Twitter CFO Believes Investment in Cryptocurrency ‘Doesn’t Make Sense Right Now’
Twitter Inc.’s Chief Financial Officer, Ned Segal, said in an interview Monday that investing part of the company’s capital in cryptocurrencies such as bitcoin “doesn’t make sense right now.”
“We [would] have to adjust our investment philosophy and choose to own assets that are more volatile,” Mr. Segal said, noting that the business prefers to maintain less volatile assets such as equities on its balance sheet rather than commodities.
Twitter had $3.47 billion in cash and cash equivalents at the end of September, an increase from $1.99 billion in the same time the previous year, as well as $3.94 billion in short-term investments, according to the company.
A prevalent issue among finance chiefs is the volatility of digital currencies and assets, which many of them mention as one of the reasons why they do not employ them for their business investments. Segal repeated this fear.
Additionally, the absence of precise accounting standards for these assets makes things more difficult for CFOs. Large firms in the United States have requested the Financial Accounting Standards Board to create regulations on how to account for cryptocurrency assets in recent months.
In this case, there are some notable outliers, such as Tesla Motors and Square Inc., the payments business run by Jack Dorsey, who is also the chief executive of Twitter. Both corporations have stated that they have cryptographic assets on their balance sheets.
The Square CFO, Amrita Ahuja, said in an interview last month that the company has acquired bitcoin for its own balance sheet, “which we feel not only demonstrates that we have skin in the game…but also has the potential to bring substantial financial rewards over the long run.”
Recently, Twitter’s Segal, who has been in charge of the business’s financial function since 2017, said that the firm is investigating the use of cryptocurrency, referring to bitcoin. “If we were to possess cryptocurrencies on our balance sheet, we would have to make a new set of judgments,” Segal said on Monday. “We would have to create a separate set of choices.”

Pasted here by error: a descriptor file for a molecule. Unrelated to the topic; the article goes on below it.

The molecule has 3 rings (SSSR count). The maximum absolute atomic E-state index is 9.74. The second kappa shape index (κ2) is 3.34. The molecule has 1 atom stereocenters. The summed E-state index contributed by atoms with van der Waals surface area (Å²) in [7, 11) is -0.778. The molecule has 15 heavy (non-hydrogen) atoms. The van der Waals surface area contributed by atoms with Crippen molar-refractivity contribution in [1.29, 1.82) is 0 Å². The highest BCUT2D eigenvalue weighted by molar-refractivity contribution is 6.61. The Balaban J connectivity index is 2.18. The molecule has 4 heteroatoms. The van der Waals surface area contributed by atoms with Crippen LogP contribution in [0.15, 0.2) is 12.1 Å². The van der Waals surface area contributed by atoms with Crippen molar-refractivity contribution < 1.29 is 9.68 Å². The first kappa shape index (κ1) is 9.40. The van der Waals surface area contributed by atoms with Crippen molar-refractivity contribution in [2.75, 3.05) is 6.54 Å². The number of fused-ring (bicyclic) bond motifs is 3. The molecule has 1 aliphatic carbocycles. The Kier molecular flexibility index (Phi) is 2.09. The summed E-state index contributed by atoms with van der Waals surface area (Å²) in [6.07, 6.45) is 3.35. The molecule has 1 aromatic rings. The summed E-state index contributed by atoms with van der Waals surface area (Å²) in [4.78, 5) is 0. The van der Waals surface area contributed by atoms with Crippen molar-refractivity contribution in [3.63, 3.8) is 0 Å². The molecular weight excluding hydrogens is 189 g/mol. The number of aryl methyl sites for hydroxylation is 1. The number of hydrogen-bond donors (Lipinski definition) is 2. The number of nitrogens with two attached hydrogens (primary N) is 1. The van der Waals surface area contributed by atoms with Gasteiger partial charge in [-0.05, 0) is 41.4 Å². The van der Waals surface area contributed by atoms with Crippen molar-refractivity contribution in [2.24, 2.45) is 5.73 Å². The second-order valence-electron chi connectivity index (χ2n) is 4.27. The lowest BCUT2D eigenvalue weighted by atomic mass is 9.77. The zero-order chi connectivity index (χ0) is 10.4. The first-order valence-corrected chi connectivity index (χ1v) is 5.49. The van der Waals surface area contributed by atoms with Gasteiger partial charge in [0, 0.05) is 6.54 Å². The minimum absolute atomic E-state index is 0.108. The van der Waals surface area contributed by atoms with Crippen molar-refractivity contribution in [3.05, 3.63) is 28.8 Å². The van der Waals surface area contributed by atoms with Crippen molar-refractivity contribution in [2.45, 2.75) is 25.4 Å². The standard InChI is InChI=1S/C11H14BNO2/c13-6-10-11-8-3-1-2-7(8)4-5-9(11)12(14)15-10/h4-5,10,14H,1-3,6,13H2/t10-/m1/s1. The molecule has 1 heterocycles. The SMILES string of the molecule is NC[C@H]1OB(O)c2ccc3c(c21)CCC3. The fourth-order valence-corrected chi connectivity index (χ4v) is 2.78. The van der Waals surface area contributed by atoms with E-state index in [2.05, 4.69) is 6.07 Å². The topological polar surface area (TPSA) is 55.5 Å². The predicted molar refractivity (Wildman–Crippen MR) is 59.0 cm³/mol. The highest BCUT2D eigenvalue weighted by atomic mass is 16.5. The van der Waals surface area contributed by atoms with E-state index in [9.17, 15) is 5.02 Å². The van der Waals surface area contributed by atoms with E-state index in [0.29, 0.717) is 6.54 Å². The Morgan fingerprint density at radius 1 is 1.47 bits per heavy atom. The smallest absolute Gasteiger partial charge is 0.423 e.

Segal believes that Twitter’s newly established subscription services have the potential to increase in popularity. Subscriptions “will be a predictable and new open space for us to generate additional revenue,” Segal said, pointing to services such as Twitter Blue, which provides users with additional features, and Super Follows, which allows users to charge followers and provide access to additional content, among other things.
Twitter Blue, which costs $2.99 per month at the time of writing, is a “wonderful starting place for us to experiment with new features,” according to Segal. The firm presently categorises its subscription revenue as part of its data licensing and other income, which produced $143 million for the quarter ended September 30, an increase of 12 percent over the same time the previous year, according to the company.
According to Segal, in the future, Twitter will offer memberships at a variety of various pricing points. However, according to Segal, advertising will account for the vast bulk of the company’s total income, which is expected to reach $7.5 billion by 2023.
Zuckerberg said that Twitter, which announced last month that it would sell its MoPub mobile-ad unit to AppLovin Corp. for $1.05 billion, would continue to be acquisitive and would use part of the profits of the sale to pay down debt and buy shares, among other things.
Announcing the acquisition by Twitter of Threader, an app that aggregates and distributes threads, the company stated on Monday that the price was not revealed.